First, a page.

The old regime was now somewhat altered, for previously the head Master held one form at the desk-end of the hall, whilst his only helper, the second master, held his at the other. We sat in extremely old, very long, solid oak benches, which manfully the marks of battle gained since 1487.’3 William Rimell probably took the (incorrect) date of the founding of the school from the inscription over the front door to the building.
There seems to be some variance in accounts of the foundation ceremony for the new school extension: according to John Horne the foundation stone for the new house took place on Wednesday 27th May 1863, with Canon Kennaway presiding. His wife spread mortar with a new trowel ‘admirably suited to the hand of a lady mason’ and gave the stone “3 hearty double handed Cotswold thumps with a mallet provided.”4
More details come from John Horne – Messrs J.F.Hiron, among others (Harrowby, Redsdale, Northwick, Rushout, Campden, Kennaway) in 1858 resolved to improve affairs at School, to restore schoolroom, create larger residence and dormitories. In Dec 1862 a 2nd appeal was launched, plus £150 from Gainsborough, £100 from Harrowby and Redsdale each, £65 from vicar, and helped the total reach c. £1700. The old school room was retained, walls carried up, ancient ceiling with oak beams raised and windows heightened, plus extra classroom on east side and spacious dormitory over the school. With gables, dormer windows, the bell turret, excellent masonry in the style of ancient domestic architecture, imposing elevation.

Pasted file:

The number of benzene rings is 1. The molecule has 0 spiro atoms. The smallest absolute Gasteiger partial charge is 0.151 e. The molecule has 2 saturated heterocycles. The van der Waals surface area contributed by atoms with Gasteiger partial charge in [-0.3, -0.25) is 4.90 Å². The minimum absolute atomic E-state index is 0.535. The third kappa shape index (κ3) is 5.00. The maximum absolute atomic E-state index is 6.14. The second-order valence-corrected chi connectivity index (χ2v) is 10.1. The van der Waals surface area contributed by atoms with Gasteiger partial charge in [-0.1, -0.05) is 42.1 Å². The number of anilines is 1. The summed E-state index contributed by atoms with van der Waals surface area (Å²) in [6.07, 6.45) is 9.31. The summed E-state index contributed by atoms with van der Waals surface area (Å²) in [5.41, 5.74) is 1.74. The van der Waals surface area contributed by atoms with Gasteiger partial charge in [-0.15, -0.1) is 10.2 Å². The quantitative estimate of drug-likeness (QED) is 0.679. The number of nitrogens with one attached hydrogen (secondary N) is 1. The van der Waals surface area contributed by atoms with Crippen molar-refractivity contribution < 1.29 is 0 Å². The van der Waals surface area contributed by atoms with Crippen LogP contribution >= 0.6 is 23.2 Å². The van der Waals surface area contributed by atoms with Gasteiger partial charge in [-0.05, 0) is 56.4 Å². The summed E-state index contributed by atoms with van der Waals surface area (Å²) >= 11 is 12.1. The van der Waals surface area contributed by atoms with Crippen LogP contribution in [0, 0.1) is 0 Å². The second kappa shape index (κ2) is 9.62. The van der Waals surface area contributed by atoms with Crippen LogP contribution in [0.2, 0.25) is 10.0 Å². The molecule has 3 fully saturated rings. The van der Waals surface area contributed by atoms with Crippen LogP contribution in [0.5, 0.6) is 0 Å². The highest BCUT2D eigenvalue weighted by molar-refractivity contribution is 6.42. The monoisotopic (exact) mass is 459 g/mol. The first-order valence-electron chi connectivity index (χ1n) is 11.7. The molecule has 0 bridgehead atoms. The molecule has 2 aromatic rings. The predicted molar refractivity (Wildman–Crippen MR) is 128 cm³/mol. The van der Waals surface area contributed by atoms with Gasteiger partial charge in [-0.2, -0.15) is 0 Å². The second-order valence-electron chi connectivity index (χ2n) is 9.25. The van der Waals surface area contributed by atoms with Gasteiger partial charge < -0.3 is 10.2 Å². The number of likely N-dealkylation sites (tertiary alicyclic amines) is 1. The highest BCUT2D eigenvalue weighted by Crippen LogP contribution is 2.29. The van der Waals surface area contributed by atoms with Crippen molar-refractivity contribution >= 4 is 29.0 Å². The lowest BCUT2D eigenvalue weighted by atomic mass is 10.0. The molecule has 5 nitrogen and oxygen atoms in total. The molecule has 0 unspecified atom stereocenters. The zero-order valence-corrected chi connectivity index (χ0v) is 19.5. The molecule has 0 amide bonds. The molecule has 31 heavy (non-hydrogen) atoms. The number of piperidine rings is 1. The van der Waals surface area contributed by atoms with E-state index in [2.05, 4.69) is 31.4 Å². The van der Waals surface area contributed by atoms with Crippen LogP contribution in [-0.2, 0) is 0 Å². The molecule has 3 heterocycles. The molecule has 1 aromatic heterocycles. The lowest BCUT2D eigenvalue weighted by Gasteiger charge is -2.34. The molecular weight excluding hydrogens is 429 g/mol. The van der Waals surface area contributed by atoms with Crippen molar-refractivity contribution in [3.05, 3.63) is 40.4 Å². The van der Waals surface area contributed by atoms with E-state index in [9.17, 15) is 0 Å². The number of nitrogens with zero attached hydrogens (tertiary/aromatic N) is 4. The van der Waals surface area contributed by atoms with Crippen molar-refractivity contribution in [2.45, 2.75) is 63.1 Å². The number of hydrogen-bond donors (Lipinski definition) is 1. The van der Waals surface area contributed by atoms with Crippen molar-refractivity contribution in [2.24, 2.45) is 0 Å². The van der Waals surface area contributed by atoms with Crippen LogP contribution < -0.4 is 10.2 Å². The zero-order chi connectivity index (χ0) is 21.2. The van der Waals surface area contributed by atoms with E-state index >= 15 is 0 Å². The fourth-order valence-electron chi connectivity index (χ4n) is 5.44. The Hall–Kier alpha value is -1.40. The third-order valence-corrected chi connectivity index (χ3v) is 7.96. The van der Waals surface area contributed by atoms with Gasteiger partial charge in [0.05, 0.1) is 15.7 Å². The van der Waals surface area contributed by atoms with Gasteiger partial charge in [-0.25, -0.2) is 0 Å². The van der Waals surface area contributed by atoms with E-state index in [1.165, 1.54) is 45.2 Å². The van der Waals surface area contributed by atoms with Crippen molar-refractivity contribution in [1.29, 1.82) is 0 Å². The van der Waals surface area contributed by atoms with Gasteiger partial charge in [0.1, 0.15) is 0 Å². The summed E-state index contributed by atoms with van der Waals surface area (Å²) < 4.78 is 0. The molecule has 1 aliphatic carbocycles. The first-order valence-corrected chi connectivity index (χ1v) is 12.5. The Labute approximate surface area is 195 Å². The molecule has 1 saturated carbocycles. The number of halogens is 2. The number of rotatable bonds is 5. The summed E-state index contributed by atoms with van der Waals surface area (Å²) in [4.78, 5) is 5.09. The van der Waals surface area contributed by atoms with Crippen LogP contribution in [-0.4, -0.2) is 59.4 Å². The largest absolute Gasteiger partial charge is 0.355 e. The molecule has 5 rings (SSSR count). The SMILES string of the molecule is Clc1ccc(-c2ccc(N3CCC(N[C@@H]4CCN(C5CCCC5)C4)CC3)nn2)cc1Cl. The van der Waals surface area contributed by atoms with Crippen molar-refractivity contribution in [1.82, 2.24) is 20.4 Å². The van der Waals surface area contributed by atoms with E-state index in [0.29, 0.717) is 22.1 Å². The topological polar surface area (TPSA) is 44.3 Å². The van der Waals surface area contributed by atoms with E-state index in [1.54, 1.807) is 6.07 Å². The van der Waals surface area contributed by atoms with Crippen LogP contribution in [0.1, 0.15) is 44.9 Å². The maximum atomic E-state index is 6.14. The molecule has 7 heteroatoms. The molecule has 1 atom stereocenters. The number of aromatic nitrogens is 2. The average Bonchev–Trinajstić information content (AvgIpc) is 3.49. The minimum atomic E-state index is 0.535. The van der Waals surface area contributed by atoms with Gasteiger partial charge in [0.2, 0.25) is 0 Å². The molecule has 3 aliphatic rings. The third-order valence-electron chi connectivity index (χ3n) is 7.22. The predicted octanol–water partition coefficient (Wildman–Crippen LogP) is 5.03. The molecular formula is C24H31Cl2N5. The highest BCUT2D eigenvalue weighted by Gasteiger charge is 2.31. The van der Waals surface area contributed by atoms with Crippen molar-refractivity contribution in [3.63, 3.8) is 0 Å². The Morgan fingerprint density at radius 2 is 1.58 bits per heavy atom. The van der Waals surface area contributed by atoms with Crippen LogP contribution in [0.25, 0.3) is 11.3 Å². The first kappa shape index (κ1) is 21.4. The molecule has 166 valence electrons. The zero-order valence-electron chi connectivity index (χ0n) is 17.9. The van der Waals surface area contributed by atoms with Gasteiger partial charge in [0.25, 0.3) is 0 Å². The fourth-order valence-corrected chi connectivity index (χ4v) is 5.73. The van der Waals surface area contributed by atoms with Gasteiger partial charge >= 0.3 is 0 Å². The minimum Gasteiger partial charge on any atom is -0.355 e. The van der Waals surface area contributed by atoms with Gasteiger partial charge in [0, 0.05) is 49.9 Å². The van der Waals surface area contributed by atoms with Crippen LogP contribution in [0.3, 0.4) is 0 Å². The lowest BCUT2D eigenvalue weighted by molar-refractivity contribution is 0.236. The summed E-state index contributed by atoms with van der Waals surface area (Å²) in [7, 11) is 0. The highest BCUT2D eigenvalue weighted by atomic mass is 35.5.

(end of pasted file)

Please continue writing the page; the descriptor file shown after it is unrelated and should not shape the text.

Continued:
Mr Emmanuel Tomes of Campden completed the rebuilding and restoration from designs and under the superintendence of Mr Charles A. Buckler of Oxford.
Harry Warmington also wrote his memories of the school:
‘During 1906-7 the main hall only was used as a classroom, usually with two classes in it. The room overlooking the playground was the boarders’ hall and the small room adjoining was the Staff room. The remaining Classes were held in what is now called “The King’s Arms Pantry”, the front room being a classroom, two upper back rooms being for carpentry and chemistry, and the bottom floor the girls’ cookery room. These premises were later vacated. The chemistry lab was transferred to the old boarders’ hall and later to a back room in the Headmaster’s House. A carpentry shop was built at the bottom of the playground, and a front room in the H.M.’s house became a Classroom. This was greatly appreciated by the pupils, not only for its extra comfort, but also for the occasional entertainment it provided. If the Class was doing a written paper, Mr O. (Osborne) would stand, hands behind his back, gazing out of the window and giving a running commentary on passers-by.’5
The inscription over the front door reads:
‘Scholae grammatica 1487 J.F.’, carved in the stone by J.D.Thos. Niblett Esq. JP while he resided at Campden.
We know of nothing significant relating to the incorrect carved date 1487 .
The four symbols need more research: perhaps they are symbols from the various people or facts mentioned above or something relating to learning.
1 Cook, Robert. Chipping Campden School 1440-1990.
2 Cook, Robert. Chipping Campden School 1440-1990.
3 Rimell, William. Unpublished memoirs.
4 Horne, John. Short Account of Campden Grammar School 1879. CCHS Archives
5 Warmington, Harry. Unpublished Memoirs (Chipping Campden School Archives Project)